How Bitcoin (the system), bitcoins (the tokens), or both might be incorporated into the international settlement system
The Bank of International Settlements (BIS) and the central banks should adopt Bitcoin as an opportunity to improve cybersecurity risk. The International Monetary Funds should include Bitcoin as part of the special drawing right (SDR) to reduce the risk of insolvency of governments.
The BIS is the bank for central banks. The role of the central bank is to be the “lender of last resort’ that offers loans to banks or other eligible institutions that are experiencing financial difficulty. The primary goal of the central banks is to provide their countries’ currencies with price stability by controlling inflation in harmony with the monetary policy. Member banks privately own the central banks. The mission of the BIS is to serve central banks in their pursuit of monetary and financial stability, to foster international cooperation in those areas, and to act as a bank for central banks.
The BIS’s unit of account is the SDR, which is a basket of national currencies. The SDR is an international reserve asset created by the IMF in 1969 to supplement its member countries. The IMF reports that “as of March 2016, 204.1 billion SDRs (equivalent to about $285 billion) have been created and allocated to members. SDRs can be exchanged for freely usable currencies. The value of the SDR is based on a basket of five major currencies – the US dollars, the euro, the Chinese renminbi, the Japanese yen, and the British pound sterling.”
Bitcoin, the tokens, could be used as a store of value to manage the risk of the country’s insolvency. The recommendation is to include Bitcoin as part of the portfolio of currency that backs up the SDR. The incorporation of Bitcoin will improve monetary stability. Bitcoiners calls bitcoin as digital gold because it is scarce. Only twenty-one (21) million Bitcoins can be created in total. This is the reason why Bitcoin is a deflationary currency vs. the fiat currencies that, as a general rule the fiat currencies are inflationary. The deflationary characteristic of the Bitcoin can improve the basket on national currencies in the SDRs.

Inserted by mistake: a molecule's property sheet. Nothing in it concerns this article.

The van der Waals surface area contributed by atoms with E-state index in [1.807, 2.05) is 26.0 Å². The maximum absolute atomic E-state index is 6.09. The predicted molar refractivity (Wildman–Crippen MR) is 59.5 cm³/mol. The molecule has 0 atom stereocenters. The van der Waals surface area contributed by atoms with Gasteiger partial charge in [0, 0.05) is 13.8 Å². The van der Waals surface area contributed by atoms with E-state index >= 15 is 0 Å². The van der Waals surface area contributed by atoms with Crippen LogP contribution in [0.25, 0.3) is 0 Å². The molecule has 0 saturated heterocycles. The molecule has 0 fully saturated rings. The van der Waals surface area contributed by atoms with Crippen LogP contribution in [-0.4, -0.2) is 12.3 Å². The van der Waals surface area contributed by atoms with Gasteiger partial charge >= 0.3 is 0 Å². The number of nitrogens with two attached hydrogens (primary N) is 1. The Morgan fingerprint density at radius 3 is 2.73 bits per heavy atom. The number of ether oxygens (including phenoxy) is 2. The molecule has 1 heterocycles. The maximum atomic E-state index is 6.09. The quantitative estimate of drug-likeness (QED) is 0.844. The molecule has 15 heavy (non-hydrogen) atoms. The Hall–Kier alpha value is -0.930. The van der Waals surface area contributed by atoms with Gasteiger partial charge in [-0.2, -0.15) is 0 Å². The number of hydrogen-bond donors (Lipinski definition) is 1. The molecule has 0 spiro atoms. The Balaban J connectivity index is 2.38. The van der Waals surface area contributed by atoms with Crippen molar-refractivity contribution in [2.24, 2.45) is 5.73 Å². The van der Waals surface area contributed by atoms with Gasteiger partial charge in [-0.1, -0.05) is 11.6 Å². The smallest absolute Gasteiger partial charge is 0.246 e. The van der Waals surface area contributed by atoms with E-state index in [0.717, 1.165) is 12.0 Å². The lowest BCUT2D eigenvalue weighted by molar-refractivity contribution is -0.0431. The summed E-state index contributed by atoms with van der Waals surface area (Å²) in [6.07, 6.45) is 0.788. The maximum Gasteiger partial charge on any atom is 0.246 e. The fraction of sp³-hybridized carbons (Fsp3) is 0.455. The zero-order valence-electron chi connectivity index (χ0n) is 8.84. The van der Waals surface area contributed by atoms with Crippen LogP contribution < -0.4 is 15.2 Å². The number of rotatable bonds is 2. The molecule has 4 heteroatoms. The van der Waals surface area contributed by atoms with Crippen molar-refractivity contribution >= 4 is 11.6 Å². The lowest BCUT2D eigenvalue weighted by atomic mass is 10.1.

Bitcoin, the system, could be used to reduce the risk of a cyber’s attack. One of the bigger problems of the current banking system is cybersecurity. On February 4, 2016, a hacker or group of hackers withdrew $101 million from the Federal Reserve Bank of New York by obtaining and exploiting the Bangladesh Central Bank’s credentials for the Society for Worldwide Interbank Financial Telecommunication (SWIFT) network. The attacker exploited cyber weaknesses by designing custom malware tailored to bypass controls and network logging system used by the Bangladesh Central Bank. The PwC’s financial crime Unit explains this type of attack has also been reported in the Central Bank of Ecuador and Vietnam.
Blockchain Technology is a solution to reduce the risk of a cyber-attack. Blockchain Technology is a decentralized ledger, or list, of all transactions across a peer-to-peer network that sits on top of the TCP/IP (the Internet). It was introduced in October 2008 by Satoshi Nakamoto as part of the proposal for Bitcoin. The development and maintenance of the Bitcoin blockchain (the system) are open, distributed, and shared like the internet protocol. SWIFT recognized the traditional security measure wouldn’t stop new threats. For this reason, in January 2017, SWIFT launched a blockchain initiative to “help banks overcome significant challenges in monitoring and managing their international accounts, which are crucial to the facilitation of cross-border payment.” This initiative is part of the Hyperledger Project leading by Linux Foundation with the participation of many banks including the consortium R3. I also want to mention the focus of the third bigger blockchain; Ripple is the banking market. In my opinion, this is evidence that the big player in the banking system recognized that Bitcoin is a revolutionary open-source technology that enables a new way to send payments over the internet.
Carl-Ludwig Thiele, a member for the BIS, said about Bitcoin: “For us, Bitcoin’s most important contribution is the underlying blockchain technology, or to put it more broadly, distributed ledger technology (DLT). This technology could help boost efficiency in payment and settlement processes.” “For us as a central bank, trust is our most precious asset. When questions of fundamental importance arise concerning the monetary system or the settlement of payments or securities, we cannot stand on the sidelines.” This declaration is evidence that The BIS is taking seriously the incorporation of Blockchain technology to improve the international banking system.
As conclusion, Bitcoin is a revolutionary open-source technology that enables a new way to send payments over the internet. Bitcoin, the system, can help the international settlement systems to reduce the risk of cyber-security. Bitcoin, the tokens, can help the BIS to reduce the risk of insolvency and response better as the “lender of last resort’ if the IMF includes Bitcoin as part of the SDRs.
Note: Original paper was written as part of the requirement for the Master in Digital Currency of the University of Nicosia.
Nakamoto, Satoshi. (2008). Bitcoin: A Peer-to-Peer Electronic Cash System. https://bitcoin.org/bitcoin.pdf
Thiele, Carl-Ludwig (September 20, 2017). From Bitcoin to digital central bank money – still a long way to go. Bank for International Settlements. Retrieve from
International Monetary Fund (April 21, 2017). Special Drawing Right SDR. Factsheet. Retrieved from http://www.imf.org/en/About/Factsheets/Sheets/2016/08/01/14/51/Special-Drawing-Right-SDR